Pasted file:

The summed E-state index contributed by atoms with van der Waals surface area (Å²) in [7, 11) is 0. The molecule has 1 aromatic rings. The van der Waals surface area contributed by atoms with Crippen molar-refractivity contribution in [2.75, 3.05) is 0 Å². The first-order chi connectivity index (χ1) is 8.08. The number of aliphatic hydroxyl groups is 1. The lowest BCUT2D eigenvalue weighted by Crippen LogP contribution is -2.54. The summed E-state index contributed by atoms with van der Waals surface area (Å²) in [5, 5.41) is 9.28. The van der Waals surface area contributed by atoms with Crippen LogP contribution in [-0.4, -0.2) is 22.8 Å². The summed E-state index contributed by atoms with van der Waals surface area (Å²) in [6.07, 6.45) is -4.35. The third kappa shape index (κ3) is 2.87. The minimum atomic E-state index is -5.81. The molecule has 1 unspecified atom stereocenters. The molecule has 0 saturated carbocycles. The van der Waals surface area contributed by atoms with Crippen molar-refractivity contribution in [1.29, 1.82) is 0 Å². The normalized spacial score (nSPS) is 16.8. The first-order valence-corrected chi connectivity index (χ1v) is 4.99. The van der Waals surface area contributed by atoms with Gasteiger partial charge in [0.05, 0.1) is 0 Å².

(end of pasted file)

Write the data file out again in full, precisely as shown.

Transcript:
The summed E-state index contributed by atoms with van der Waals surface area (Å²) in [7, 11) is 0. The molecule has 1 aromatic rings. The van der Waals surface area contributed by atoms with Crippen molar-refractivity contribution in [2.75, 3.05) is 0 Å². The first-order chi connectivity index (χ1) is 8.08. The number of aliphatic hydroxyl groups is 1. The lowest BCUT2D eigenvalue weighted by Crippen LogP contribution is -2.54. The summed E-state index contributed by atoms with van der Waals surface area (Å²) in [5, 5.41) is 9.28. The van der Waals surface area contributed by atoms with Crippen LogP contribution in [-0.4, -0.2) is 22.8 Å². The summed E-state index contributed by atoms with van der Waals surface area (Å²) in [6.07, 6.45) is -4.35. The third kappa shape index (κ3) is 2.87. The minimum atomic E-state index is -5.81. The molecule has 1 unspecified atom stereocenters. The molecule has 0 saturated carbocycles. The van der Waals surface area contributed by atoms with Crippen molar-refractivity contribution in [1.29, 1.82) is 0 Å². The normalized spacial score (nSPS) is 16.8. The first-order valence-corrected chi connectivity index (χ1v) is 4.99. The van der Waals surface area contributed by atoms with Gasteiger partial charge in [0.05, 0.1) is 0 Å².